Canada’s Intellectual Property Firm

Canadian Trademarks Office issues new limits on extensions of time for responding to office actions

Authored byPhilip Lapin and Mark Evans

Prior to January 17, 2020, extensions of time were readily available during Canadian trademark prosecution.  A single six-month extension could be secured without providing any substantive reasons. Further six-month extensions could be secured by demonstrating exceptional circumstances. That has now changed as a result of a January 17, 2020 Practice Notice.

Effective immediately, the Trademarks Office will not grant any extensions of time for office actions issued on or after January 17, 2020, unless exceptional circumstances are demonstrated.

As for what might constitute an exceptional circumstance, the Canadian Trademarks Office has expanded the list to include:

  1. A recent change in trademark agent
  2. Circumstances beyond the control of the person concerned (such as illness, accident, death, bankruptcy, or other serious and unforeseen circumstances)
  3. Transfer (there is a pending assignment that would overcome the citation)
  4. Opposition proceedings are pending against the cited mark
  5. Section 45 non-use cancellation proceedings are pending against the cited mark
  6. Official mark (the applicant is in the process of actively negotiating a consent from the holder of an official mark)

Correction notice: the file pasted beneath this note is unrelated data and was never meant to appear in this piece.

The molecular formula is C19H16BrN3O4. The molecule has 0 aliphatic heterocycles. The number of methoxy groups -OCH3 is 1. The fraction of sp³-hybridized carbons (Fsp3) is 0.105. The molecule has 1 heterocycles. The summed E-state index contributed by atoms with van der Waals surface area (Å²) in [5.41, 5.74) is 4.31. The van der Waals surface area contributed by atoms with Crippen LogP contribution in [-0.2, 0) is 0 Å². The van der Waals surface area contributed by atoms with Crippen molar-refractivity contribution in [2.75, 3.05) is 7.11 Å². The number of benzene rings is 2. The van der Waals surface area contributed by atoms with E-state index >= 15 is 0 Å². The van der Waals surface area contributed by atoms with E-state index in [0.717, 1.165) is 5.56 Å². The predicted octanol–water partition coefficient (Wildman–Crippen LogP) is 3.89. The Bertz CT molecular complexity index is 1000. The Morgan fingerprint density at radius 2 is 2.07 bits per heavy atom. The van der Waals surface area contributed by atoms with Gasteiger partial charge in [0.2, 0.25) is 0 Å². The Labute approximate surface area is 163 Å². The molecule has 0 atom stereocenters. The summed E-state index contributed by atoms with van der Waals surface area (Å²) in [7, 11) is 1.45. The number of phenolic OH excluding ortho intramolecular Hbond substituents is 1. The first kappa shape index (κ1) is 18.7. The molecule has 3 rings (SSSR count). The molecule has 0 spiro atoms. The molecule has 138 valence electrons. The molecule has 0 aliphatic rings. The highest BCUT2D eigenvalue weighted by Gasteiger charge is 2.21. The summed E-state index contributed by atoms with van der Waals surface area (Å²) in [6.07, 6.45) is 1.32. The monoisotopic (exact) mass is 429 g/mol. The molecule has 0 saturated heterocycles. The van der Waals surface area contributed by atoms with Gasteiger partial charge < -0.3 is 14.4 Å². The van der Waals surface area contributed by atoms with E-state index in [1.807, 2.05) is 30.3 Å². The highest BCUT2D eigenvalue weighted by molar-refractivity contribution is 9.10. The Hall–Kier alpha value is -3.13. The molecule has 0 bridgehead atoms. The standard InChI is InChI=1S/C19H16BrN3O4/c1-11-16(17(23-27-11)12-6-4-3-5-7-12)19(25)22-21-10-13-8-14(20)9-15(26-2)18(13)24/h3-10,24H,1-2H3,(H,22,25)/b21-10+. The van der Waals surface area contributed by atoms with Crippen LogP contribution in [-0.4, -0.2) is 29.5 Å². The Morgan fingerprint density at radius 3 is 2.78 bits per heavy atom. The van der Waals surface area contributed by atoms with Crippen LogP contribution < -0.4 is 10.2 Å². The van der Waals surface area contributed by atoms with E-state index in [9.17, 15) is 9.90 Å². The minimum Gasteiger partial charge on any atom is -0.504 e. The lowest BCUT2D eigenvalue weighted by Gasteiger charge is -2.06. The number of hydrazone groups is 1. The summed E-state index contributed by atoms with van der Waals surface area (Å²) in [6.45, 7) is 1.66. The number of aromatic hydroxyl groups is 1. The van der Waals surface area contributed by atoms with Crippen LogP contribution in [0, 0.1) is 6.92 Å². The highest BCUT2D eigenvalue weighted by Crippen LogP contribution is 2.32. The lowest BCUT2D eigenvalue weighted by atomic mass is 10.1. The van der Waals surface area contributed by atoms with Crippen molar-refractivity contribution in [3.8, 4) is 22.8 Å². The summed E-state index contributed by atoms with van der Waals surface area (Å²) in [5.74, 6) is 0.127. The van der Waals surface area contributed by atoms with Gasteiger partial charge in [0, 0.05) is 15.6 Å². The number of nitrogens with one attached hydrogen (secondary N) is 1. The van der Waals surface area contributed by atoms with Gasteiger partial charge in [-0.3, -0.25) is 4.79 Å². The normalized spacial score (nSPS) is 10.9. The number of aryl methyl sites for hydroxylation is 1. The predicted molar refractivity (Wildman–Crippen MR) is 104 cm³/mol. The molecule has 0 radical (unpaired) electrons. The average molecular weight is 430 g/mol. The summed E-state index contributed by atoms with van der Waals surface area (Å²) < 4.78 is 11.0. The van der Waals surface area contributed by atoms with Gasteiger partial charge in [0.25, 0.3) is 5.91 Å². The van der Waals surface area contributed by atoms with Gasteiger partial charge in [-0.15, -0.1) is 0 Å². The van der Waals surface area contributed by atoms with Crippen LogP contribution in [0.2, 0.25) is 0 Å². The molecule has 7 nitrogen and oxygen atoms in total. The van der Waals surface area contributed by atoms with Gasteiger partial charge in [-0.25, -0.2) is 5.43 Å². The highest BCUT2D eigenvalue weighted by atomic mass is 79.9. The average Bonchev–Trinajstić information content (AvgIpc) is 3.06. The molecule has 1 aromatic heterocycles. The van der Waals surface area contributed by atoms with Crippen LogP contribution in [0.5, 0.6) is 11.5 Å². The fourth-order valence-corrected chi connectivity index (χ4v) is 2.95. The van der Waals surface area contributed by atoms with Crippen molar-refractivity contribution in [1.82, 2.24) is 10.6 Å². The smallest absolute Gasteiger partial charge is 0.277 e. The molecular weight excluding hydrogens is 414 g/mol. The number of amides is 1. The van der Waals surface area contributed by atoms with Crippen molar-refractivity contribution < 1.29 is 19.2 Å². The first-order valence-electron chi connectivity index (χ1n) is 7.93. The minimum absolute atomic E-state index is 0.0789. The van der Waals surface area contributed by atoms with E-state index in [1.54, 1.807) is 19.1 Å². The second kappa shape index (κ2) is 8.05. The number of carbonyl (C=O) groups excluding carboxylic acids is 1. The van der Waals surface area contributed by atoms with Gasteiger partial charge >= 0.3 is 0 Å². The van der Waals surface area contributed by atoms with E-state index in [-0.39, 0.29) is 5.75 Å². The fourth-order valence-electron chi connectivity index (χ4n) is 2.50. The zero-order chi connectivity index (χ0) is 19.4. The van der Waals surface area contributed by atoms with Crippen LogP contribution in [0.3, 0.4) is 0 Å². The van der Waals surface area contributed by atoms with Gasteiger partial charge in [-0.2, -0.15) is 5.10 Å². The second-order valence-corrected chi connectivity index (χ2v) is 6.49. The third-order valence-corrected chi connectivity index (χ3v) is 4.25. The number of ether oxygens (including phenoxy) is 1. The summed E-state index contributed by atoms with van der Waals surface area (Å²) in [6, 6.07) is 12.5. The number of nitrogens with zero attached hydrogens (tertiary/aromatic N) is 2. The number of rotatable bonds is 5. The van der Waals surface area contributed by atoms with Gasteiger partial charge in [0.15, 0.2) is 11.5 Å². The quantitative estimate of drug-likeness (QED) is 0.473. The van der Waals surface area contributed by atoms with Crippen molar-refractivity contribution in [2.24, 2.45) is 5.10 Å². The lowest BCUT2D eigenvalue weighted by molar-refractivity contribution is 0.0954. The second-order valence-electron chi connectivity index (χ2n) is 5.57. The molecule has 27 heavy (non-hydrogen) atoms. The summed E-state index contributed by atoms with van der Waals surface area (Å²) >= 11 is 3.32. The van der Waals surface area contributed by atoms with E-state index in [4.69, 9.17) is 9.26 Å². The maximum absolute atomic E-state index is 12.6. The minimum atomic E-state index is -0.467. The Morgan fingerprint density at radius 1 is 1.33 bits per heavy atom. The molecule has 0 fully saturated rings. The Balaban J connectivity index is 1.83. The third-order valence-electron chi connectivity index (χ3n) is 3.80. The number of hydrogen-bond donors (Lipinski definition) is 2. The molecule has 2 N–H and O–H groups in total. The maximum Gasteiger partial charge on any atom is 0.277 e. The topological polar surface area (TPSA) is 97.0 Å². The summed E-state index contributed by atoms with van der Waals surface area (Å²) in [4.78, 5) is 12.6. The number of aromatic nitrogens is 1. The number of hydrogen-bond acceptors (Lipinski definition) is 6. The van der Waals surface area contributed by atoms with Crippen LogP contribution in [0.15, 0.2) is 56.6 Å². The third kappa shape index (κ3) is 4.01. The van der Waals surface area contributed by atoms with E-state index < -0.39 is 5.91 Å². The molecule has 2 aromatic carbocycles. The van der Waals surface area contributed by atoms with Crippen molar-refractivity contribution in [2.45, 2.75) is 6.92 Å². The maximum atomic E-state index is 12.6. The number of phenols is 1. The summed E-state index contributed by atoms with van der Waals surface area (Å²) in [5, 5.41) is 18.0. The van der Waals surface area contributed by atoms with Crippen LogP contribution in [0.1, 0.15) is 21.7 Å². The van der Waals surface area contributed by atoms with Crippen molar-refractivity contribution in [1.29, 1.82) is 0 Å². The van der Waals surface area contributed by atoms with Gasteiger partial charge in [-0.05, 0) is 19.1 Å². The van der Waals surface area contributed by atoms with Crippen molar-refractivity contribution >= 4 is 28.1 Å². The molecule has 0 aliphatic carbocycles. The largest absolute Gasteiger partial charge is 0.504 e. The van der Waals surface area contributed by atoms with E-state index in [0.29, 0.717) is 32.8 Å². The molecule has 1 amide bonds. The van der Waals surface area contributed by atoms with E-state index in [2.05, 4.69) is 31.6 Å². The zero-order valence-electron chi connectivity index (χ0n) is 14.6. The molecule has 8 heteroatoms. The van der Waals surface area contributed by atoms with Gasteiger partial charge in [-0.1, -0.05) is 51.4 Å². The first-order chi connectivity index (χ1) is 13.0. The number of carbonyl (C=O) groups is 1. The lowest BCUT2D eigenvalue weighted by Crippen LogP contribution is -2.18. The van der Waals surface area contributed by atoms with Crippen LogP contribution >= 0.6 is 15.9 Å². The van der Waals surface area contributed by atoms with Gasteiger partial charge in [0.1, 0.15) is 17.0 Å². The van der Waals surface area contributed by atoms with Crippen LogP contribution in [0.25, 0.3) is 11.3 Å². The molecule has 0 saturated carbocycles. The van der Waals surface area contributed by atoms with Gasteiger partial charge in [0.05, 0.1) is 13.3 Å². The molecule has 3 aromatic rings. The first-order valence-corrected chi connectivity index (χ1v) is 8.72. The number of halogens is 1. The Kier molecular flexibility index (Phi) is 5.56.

7. Division of a Protocol application
  8. Responding to a substantive objection (such as a confusion objection, descriptiveness objection or inherent distinctiveness objection)
  9. Compiling evidence of distinctiveness

Of particular note, for responding to substantive objections (such as confusion objections, descriptiveness objections or inherent distinctiveness objections), a single six-month extension of time is available once during the life of the application. For example, if an applicant obtains a six-month extension of time to respond to a confusion objection in response to an earlier Examiner’s Report, it will not be possible to obtain a six-month extension of time to respond to a subsequent Examiner’s Report (unless there is a different exceptional circumstance).

For any outstanding Examiner’s Reports issued prior to January 17, 2020, it is still possible to secure a single six-month extension without providing any substantive reasons.

For further information, please contact a member of our Trademarks Practice Group.

The preceding is intended as a timely update on Canadian intellectual property and technology law. The content is informational only and does not constitute legal or professional advice. To obtain such advice, please communicate with our offices directly.